New cases of COVID-19 and hospitalizations continue to fall in Colorado, suggesting that the state could emerge from the pandemic without a new wave of death if people can take precautions for a little longer.
The Colorado Department of Public Health and Environment said 433 people were hospitalized Monday afternoon with confirmed or suspected COVID-19. The new cases are at their lowest level since the first week of October, with 6,227 registered in the week ending Sunday.
Public health experts have likened the old-fashioned situation to vaccinations and precautions such as wearing masks on one side and more contagious versions of the virus on the other.
No one really knows how widespread the new options are in Colorado, but the fact that cases continue to decline suggests that at least for now, other factors are outpacing them, said Dr. John Sammet, dean of the Colorado School of Public Health. The State Department of Health has confirmed 86 cases of COVID-1
“The good news is that the curve is still coming down,” he said. “I think we can probably give a lot of credit to the Coloradans.”
The state recruitment framework changed on February 6th, and so far growing business capacity has not caused more transmission across the country. This can still change and the virus is spreading more widely in some mountain towns.
“Overall, we’re still doing well,” Sammet said. “We need to stick to measures that everyone is tired of.”
As of Monday afternoon, the state said 412,839 people had received one dose of the COVID-19 vaccine, and 388,490 had received both photos. Vaccination rates slowed last week, perhaps because some sites closed due to severe cold.
Most of the doses have gone into arms in places along the front, but some small districts are leading after adjusting to the population. San Juan County, with a population of 728 according to the latest census estimates, fired 501 shots, or about 69 for every 100 people. However, it is possible that not all of these people were residents of the county.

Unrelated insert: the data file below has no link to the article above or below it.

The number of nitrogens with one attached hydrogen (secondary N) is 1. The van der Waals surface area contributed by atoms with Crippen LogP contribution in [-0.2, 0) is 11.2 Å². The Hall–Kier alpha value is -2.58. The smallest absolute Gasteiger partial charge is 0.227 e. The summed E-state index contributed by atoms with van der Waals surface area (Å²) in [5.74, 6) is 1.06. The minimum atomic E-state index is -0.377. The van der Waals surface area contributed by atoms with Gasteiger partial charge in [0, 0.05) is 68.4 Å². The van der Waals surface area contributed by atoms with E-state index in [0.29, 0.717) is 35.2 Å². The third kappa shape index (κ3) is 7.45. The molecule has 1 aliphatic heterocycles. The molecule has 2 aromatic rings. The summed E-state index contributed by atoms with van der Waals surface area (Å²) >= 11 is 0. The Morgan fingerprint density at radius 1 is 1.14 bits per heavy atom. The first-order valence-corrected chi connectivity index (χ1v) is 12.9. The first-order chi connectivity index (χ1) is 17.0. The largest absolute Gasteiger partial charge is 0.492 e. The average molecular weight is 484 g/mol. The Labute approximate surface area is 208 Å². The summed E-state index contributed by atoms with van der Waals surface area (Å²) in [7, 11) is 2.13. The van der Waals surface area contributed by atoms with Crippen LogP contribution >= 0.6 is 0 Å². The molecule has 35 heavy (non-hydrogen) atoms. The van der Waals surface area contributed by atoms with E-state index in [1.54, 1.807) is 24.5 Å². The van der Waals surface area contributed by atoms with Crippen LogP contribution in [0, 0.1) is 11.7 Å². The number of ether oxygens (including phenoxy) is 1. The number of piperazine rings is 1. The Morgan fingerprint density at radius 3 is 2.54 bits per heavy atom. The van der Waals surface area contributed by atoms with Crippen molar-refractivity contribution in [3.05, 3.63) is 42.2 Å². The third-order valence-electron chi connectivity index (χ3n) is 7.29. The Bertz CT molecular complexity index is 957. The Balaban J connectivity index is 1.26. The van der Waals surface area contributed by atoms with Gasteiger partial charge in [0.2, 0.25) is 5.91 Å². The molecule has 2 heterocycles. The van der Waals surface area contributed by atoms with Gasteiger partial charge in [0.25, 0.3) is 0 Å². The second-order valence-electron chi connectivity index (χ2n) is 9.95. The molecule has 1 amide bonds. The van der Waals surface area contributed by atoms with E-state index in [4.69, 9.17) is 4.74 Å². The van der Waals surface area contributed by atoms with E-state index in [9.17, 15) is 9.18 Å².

In the front range, the rates look less impressive. Leading is Broomfield County with 26 shots fired per 100 people, and Jefferson County is not far behind, with about 24 per 100 people.
Denver fired about 21 shots per 100 people. El Paso and Adams counties raised the rear of the front, with about 16 shots per 100 people.
Counties with fewer people over the age of 65 are required to lag behind those with an older population because fewer people are eligible. In rural areas, there may also be more eligible residents because of their work, as hospitals and school districts are often the main employers in small communities.
Since March, 421,294 people in Colorado have tested positive for the virus, and 23,183 have been hospitalized. The state has reported 5,893 coronavirus-related deaths.
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